In a previous post, we told you about how to stay current with New Jersey Legal (& Local) News. Whether using print or electronic versions of legal newspapers and periodicals, staying current with current events may give you an edge in practice.
Legal newspapers or periodicals will inform you of relevant court decisions, the emergence of new laws, changes to existing laws, and may also include substantive legal articles written by experts in their fields (and sometimes, gossip).
Another way to stay current is to have some of that information emailed directly to your inbox. Justia can supplement your daily intake of legal news and analysis. Justia users can subscribe to receive daily newsletters of opinion summaries for the Supreme Court, Circuit Courts of Appeal, and all state supreme courts. That means that it can be as easy as a free and simple registration to stay on top of 3rd Circuit Court of Appeals and NJ State Supreme Court opinions (and more). Once you register, you can elect to receive daily opinion summaries by jurisdiction and/or practice area. Each summary is followed by a link to view the case; users will be taken to the case page to find the opinion summary followed by the full-text opinion (HTML or PDF).
Justia also offers a daily newsletter of their Legal Analysis and Commentary column: Verdict.
Verdict columns cover a broad range of legal subjects, including constitutional law, international human rights, new technologies, discrimination, family law, law and economics, defamation, consumer issues, child sexual abuse and animal rights.
These commentaries are written by today’s legal experts.
Written by CDS.
A new library collection is available through the Law Library’s HeinOnline database: U.S. Federal Agency Documents, Decisions, and Appeals. This library features:
… the reports, decisions, and records, this library is a complete collection of the official case law of some of the United States most important U.S. Federal Agencies such as: The Federal Communications Commission (FCC), the National Labor Relations Board (NLRB), and the Securities and Exchange Commission (SEC). It also includes more than 65 GPO best selling legal titles (from HeinOnline).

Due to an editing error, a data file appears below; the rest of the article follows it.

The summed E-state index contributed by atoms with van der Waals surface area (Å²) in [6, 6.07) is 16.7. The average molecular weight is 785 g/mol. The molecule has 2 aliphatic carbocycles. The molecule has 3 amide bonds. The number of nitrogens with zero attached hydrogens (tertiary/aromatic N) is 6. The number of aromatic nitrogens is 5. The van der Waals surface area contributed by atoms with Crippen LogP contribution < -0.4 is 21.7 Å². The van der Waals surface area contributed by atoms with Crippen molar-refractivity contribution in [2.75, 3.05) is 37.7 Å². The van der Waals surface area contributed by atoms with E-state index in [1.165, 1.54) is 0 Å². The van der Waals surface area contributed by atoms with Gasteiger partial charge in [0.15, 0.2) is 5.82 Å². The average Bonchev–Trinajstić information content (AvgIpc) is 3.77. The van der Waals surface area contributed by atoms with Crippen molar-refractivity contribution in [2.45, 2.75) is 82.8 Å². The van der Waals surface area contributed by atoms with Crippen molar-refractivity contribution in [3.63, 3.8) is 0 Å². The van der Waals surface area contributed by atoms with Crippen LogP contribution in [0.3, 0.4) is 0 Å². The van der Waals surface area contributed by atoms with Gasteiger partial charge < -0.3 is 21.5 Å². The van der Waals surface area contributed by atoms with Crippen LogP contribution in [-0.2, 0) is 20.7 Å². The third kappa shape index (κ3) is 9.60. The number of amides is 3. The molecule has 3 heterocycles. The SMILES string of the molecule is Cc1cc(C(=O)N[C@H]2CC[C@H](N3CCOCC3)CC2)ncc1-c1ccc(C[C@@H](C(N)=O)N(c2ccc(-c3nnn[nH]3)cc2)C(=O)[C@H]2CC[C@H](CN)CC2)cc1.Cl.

Users can browse this collection by Agency, Agency document, or GPO best sellers.
To access this collection: from the Law Library Homepage > Research Resources > Research Databases > HeinOnline, and the US Federal Documents, Decisions, and Appeals library will be available from the HeinOnline homepage.
Written by CDS.
This just in, from LexisNexis ® :
I’m excited to let you know that we’re again offering students unlimited access to Lexis Advance this summer! Here’s an update on the LexisNexis® 2014 Summer Access program, Think Like a Lawyer program, and related teaching tools as you prepare your students for their summer and post graduate positions. We appreciate any assistance you can provide in ensuring your students know about the summer access program and all training opportunities prior to starting their summer jobs.
Summer 2014: All-Access to Lexis Advance®
1Ls & 2Ls: Students may continue to use their current Lexis Advance® ID for any purpose this summer– including work they perform at a law firm, corporation or government agency.
Lexis Advance ID all summer long for:
Any purpose at all
All legal content and news on their current law student ID
Graduating 3Ls, can register for one of our Graduate Program IDs that will extend their access beyond graduation. To learn more, visit www.lexisnexis.com/grad-access.
Think Like a Lawyer
Please share this Think Like A Lawyer link with your students so they can take advantage of training opportunities prior to heading out this summer. As you know, many employers require or highly recommend their incoming associates attend all applicable training offered at their school. Think Like a Lawyer training opportunities include Professional Research Certification designed to include the research skills expected among incoming associates based on feedback from commercial customers. The site also provides links to the summer access and 3L Graduate ID programs.
If you have any questions about your LexisNexis ® subscription, please do not hesitate to contact (in no particular order):
- Reference Librarians (lawlib [at] camden [dot] rutgers [dot] edu);
- Lexis Representative Melissa Gorsline (melissa [dot] gorsline [at] lexisnexis [dot] com); or
- Lexis Student Representatives, usually seated by the circulation desk of the library.
Posted by CDS.
Continuing Legal Education (CLE) courses are intended to maintain the professional development of practicing attorneys. Often, CLE courses yield publications or handouts, which are great resources for research into current practices in certain practice areas.
Where can you find NJICLE materials:
- In the Law Library. In the Law Library catalog, run an Author search for “New Jersey Institute for Continuing Legal Education” (no quotes). You can search within these results to find subject-specific materials by using the “Limit/Sort Search” button above the search bar.
- On BloombergLaw. From the home page, select the Legal Analysis & News tab, and then select Books & Treatises. One of the selections will be for the New Jersey Institute for Continuing Legal Education (NJICLE). Select a resource to browse the Table to Contents.
- On Lexis Advance. From the home page, select Browse Sources. In the search bar on the left, search for “NJICLE” (no quotes). By clicking on a resource, you can add that resource to a search, or you can click the link to view the Table of Contents.
For more information about NJICLE, visit their website.
Written by CDS